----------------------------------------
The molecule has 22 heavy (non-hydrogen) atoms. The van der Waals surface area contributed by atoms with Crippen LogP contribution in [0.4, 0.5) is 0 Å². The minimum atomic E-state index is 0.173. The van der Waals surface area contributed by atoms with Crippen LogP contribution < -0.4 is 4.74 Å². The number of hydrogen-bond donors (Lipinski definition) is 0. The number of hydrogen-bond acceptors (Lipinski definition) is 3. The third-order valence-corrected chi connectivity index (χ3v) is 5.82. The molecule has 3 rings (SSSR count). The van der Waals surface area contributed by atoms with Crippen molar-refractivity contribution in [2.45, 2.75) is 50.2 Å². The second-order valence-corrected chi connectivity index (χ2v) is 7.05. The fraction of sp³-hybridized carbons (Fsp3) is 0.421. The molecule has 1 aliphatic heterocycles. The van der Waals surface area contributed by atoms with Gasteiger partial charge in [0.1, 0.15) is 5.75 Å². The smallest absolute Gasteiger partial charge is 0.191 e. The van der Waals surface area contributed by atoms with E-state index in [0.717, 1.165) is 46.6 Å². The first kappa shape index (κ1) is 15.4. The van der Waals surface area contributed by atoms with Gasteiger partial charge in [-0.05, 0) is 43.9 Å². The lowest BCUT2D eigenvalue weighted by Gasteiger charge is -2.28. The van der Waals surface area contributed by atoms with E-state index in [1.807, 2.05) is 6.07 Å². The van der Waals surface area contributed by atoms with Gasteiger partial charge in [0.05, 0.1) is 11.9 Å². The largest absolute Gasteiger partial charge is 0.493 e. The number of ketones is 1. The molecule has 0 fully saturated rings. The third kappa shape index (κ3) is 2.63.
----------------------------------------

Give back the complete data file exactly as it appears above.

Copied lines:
The molecule has 22 heavy (non-hydrogen) atoms. The van der Waals surface area contributed by atoms with Crippen LogP contribution in [0.4, 0.5) is 0 Å². The minimum atomic E-state index is 0.173. The van der Waals surface area contributed by atoms with Crippen LogP contribution < -0.4 is 4.74 Å². The number of hydrogen-bond donors (Lipinski definition) is 0. The number of hydrogen-bond acceptors (Lipinski definition) is 3. The third-order valence-corrected chi connectivity index (χ3v) is 5.82. The molecule has 3 rings (SSSR count). The van der Waals surface area contributed by atoms with Crippen molar-refractivity contribution in [2.45, 2.75) is 50.2 Å². The second-order valence-corrected chi connectivity index (χ2v) is 7.05. The fraction of sp³-hybridized carbons (Fsp3) is 0.421. The molecule has 1 aliphatic heterocycles. The van der Waals surface area contributed by atoms with Gasteiger partial charge in [0.1, 0.15) is 5.75 Å². The smallest absolute Gasteiger partial charge is 0.191 e. The van der Waals surface area contributed by atoms with E-state index in [0.717, 1.165) is 46.6 Å². The first kappa shape index (κ1) is 15.4. The van der Waals surface area contributed by atoms with Gasteiger partial charge in [-0.05, 0) is 43.9 Å². The lowest BCUT2D eigenvalue weighted by Gasteiger charge is -2.28. The van der Waals surface area contributed by atoms with E-state index in [1.807, 2.05) is 6.07 Å². The van der Waals surface area contributed by atoms with Gasteiger partial charge in [0.05, 0.1) is 11.9 Å². The largest absolute Gasteiger partial charge is 0.493 e. The number of ketones is 1. The molecule has 0 fully saturated rings. The third kappa shape index (κ3) is 2.63.